Applying that final point to myself, I have clearly written too much and should expect that there's not a whole lot to take away from this post. On the plus side, it helps me meet my post a day objective.
For something a little more concise, check out my fellow Bmore Ed NaBloPoMo Crew:
Epiphany in Baltimore
Maryland Math Madness
and The Smallest Twine

Wednesday, November 9, 2011

How boring is it?

Lately I've been watching back to back episodes of Luther, first on Netflix for season 1 and then on iTunes for season 2. If you've never heard of it, you might want to check out the website. It stars Idris Elba, Stinger Bell from the wire.

The basic concept is hunting down psychopaths. Actually, it's a lot more complicated then that, but this is not a post about the series. I'm posting about Luther because of something from the last episode that I watched. The two bad guys had devised a way to communicate securely with each other across the Internet, while arousing no suspicions. I'm taking a course in cryptography and network security at the moment, so I was curious. They talked via the comment section of a blog. The world's most boring blog. There was no need to worry about drawing attention. No one would ever bother to look there.

My eldest commented, "Just like your blog. Schools, kids, PTA meetings - what could be more boring?"

The bottom line? Rest assured that your comments are secure.

Tuesday, November 8, 2011

Everyone in, no one left out

Pilfered from
I've blogged a bunch about Girl Scout cookies lately. I'm not sure if people who buy cookies understand what it's all about. I can't speak for other troops, but I can tell you what it means for our troop.

We are a very economically diverse troop, which pretty well reflects our neighborhood. We are not one of the troops that meets at a school and is made up of students from only that specific school. We are open to anyone who can get to our weekly, hour long meetings. We have decided to not ask parents for money, beyond the Girl Scout registration, which can be waived for financial needs. Every year we get a few requests to waive the ~$15 fee. Times are tight.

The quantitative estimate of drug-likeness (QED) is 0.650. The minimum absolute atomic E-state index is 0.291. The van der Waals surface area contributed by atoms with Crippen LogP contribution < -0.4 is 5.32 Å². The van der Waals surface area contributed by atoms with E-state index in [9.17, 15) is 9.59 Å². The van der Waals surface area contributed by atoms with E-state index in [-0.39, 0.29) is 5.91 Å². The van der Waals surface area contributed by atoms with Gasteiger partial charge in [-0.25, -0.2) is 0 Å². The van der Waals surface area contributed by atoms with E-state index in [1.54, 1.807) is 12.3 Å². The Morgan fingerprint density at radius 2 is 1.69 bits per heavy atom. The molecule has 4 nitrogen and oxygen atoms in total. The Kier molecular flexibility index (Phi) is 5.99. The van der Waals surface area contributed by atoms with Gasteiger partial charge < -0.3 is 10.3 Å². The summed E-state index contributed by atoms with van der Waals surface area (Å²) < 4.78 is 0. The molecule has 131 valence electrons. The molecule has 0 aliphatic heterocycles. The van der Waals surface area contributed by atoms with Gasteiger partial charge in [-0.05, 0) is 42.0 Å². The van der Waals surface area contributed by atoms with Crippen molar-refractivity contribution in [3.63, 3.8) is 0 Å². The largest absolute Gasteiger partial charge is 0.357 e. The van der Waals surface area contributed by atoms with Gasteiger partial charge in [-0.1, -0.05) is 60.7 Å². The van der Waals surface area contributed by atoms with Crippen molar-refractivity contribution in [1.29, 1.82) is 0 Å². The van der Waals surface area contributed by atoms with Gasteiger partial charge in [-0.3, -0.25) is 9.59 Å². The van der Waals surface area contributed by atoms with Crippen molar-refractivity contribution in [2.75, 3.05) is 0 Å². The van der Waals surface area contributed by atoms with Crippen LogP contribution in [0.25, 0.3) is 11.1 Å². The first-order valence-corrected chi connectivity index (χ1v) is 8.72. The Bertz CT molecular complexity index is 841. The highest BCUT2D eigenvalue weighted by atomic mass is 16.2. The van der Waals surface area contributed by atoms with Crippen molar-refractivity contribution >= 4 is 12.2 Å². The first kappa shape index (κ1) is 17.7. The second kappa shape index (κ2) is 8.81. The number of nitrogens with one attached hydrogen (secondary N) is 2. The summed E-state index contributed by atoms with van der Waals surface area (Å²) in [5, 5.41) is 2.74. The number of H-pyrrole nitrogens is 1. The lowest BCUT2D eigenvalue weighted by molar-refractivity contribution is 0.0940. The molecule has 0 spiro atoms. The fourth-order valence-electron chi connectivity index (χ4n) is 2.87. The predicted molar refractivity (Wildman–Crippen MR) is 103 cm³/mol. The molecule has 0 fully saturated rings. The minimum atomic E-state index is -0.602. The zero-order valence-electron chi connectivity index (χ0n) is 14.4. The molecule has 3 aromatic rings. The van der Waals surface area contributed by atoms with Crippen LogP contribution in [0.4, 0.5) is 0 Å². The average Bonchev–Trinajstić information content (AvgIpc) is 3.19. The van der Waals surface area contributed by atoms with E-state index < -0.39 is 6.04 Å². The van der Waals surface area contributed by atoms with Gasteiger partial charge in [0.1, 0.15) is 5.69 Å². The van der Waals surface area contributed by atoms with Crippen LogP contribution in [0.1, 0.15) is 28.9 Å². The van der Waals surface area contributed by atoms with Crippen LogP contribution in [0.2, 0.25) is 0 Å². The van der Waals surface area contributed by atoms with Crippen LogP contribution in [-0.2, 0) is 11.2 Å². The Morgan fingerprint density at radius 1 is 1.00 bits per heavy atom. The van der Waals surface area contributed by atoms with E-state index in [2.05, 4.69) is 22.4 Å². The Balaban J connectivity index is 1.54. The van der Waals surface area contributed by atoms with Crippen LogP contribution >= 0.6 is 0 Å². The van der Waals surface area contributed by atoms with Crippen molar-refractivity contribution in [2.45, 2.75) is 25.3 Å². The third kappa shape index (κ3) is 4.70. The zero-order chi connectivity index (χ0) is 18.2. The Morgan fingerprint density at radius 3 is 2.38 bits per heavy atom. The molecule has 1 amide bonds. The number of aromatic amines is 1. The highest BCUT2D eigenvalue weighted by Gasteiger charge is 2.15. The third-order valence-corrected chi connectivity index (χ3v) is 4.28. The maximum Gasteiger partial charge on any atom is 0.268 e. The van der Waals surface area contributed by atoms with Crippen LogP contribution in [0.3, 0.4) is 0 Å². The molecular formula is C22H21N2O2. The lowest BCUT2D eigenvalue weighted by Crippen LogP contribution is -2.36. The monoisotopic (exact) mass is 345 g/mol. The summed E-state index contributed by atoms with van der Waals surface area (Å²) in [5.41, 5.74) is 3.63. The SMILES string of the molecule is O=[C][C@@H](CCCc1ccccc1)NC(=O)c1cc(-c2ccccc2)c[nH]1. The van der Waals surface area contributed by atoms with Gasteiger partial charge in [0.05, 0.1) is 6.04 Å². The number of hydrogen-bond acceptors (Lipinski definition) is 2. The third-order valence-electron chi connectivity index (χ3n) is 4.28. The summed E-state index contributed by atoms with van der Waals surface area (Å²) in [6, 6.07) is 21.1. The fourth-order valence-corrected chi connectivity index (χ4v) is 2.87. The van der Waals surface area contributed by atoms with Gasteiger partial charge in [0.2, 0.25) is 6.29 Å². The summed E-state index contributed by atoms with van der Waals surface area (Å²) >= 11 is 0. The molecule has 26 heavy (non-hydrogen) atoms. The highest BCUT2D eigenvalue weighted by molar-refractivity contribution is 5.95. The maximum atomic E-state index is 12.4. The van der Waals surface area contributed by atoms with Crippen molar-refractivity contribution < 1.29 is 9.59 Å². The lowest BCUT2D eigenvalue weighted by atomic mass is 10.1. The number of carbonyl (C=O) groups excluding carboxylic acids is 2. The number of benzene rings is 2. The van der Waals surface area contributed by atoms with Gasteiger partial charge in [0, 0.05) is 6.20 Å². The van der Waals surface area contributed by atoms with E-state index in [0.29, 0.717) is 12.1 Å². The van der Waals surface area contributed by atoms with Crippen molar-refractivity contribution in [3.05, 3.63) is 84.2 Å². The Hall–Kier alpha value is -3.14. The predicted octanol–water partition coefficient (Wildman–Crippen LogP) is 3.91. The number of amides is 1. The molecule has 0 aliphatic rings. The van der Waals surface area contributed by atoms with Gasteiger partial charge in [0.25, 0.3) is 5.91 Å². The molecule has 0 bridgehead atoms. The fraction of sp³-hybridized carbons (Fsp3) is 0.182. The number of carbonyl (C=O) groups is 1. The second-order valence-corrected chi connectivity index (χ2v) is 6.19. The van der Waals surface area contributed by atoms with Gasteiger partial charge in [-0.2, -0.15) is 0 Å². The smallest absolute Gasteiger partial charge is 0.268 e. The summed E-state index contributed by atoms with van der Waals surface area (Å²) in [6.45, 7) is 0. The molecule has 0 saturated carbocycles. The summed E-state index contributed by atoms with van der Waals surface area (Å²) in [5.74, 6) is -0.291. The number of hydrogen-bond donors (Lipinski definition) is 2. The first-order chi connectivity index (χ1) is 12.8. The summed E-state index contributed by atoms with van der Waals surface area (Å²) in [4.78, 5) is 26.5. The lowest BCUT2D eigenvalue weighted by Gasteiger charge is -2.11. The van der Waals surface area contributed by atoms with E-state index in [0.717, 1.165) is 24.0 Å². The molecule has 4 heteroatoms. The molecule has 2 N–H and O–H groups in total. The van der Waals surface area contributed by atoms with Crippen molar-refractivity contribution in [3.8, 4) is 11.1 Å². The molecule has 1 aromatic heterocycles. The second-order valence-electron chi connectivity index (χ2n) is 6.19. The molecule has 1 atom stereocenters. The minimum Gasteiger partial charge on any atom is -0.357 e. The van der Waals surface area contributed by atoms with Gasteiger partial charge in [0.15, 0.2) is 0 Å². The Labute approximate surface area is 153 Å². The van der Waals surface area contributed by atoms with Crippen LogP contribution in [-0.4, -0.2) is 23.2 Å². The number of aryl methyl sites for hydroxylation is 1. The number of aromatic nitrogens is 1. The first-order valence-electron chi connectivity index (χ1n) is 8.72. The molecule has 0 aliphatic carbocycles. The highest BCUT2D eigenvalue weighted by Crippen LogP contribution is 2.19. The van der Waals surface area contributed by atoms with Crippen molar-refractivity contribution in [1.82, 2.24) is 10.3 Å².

This means that no parent or child feels left out of an activity because they can't afford it. This is really important to me. There's a Girl Scout motto about supporting every girl.

How does this relate to cookies? The cookie sale is our one and only fundraiser. Our troop will be making 75cents per box we sell. In addition, Girl Scouts of Central Maryland will be using some of the proceeds to keep campgrounds operating. They also fully fund troops in economically destitute places like the Maryland Penitentiary, where incarcerated moms get to bond with there daughters through a troop.

Cookies allow our girls to budget, plan and chose activities. The girls lead and the adults support. The girls reach consensus on activities and prioritize them. Then we keep tabs on how the sale is going and reflect on what that means, what we will be able to add or will have to cut back on.

But even beyond money, I think cookie sales help our girls. Booth sales let girls learn about speaking out and interacting with strangers in a professional manner. Their personal sales teach them about organization and following up on commitments.

I should probably put some sort of fine print disclaimer here: